John James Audubon (1785-1851) was the son of a French sea merchant and a French chambermaid. Audubon, born in Saint Domingue, became an accomplished ornithologist and wildlife artist. He wrote the seminal, Birds of America, in which he painted and described birds of America and its territories. The Audubon Society is named in his honor.
From the research I have done, there are conflicting accounts concerning whether Audubon himself was Mixed. He was definitely raised in a Mixed household.
"According to his earliest written testimony, he was born around 1780 at his father's plantation in Louisiana , the son of an exceptionally beautiful Spanish Creole woman and a French admiral. In fact, he was born Jean Rabin on April 26, 1785 in Les Cayes, Saint Domingue (later Haiti ), the illegitimate son of a French sea captain and merchant, Jean Audubon, and a French chambermaid, Jeanne Rabin. When he was 3, young Jean was brought to France and placed in the care of his father's indulgent wife. He and his mulatto half-sister Rose were formally adopted by the Audubons in 1794 and he was re-named Jean Jacques Fougere Audubon."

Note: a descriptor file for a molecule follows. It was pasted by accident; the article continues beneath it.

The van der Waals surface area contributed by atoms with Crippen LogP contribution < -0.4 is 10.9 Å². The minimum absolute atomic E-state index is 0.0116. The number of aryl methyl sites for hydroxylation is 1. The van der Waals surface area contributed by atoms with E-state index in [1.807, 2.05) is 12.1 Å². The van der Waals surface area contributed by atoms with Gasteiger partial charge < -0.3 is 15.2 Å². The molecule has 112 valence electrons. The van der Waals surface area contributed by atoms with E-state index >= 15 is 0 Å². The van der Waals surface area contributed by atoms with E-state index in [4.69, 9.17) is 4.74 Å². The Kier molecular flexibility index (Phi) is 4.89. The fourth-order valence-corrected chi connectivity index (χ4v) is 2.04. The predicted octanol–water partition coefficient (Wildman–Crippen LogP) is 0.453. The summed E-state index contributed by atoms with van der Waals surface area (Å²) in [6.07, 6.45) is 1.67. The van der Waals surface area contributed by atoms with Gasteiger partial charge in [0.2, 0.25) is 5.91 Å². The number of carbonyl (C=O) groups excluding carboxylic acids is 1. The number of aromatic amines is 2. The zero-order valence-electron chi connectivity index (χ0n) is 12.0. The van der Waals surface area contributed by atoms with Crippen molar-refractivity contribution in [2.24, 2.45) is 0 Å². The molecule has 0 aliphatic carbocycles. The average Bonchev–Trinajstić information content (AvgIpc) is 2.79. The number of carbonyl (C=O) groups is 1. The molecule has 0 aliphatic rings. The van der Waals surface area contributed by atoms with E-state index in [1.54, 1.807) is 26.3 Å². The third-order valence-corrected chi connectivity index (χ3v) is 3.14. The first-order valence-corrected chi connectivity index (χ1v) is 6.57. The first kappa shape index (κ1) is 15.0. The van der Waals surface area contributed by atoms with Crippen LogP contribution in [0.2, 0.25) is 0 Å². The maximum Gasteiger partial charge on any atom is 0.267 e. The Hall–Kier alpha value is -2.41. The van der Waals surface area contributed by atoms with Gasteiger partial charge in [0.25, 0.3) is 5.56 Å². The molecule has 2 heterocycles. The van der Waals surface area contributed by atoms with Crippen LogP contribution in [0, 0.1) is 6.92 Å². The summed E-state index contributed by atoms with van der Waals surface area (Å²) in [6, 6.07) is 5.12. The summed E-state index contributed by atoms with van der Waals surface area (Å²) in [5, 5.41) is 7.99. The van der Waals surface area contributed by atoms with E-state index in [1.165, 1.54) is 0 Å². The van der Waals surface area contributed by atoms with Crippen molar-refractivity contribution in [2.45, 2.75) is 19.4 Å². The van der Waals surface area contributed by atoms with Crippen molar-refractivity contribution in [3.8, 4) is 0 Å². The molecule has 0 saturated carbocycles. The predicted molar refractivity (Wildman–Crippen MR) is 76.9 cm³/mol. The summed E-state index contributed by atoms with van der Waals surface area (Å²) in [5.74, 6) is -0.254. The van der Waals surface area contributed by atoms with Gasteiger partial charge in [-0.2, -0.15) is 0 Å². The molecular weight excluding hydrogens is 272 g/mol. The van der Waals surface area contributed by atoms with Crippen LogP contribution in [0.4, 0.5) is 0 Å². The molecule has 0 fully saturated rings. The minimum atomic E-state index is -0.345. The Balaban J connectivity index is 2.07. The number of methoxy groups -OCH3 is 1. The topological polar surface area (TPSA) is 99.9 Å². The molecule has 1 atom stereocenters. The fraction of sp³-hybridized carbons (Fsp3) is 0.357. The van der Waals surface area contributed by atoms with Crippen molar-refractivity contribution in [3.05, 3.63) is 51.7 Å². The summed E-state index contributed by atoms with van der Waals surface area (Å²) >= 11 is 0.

I was particularly intrigued to learn about Audubon's Mixed heritage because of the importance of birds and bird-watching in a short story I wrote called "He Runs." The young protagonist, a light-skinned African-American mistaken for Mixed, becomes obsessed with identifying birds--he loves the certainty of being able to name something with just a visual cue.
I learned of Audubon's Mixed heritage from Mixed Folks. You'll find a wealth of information about Mixed historical figures. Some of which I may profile during Mixed Experience History Month.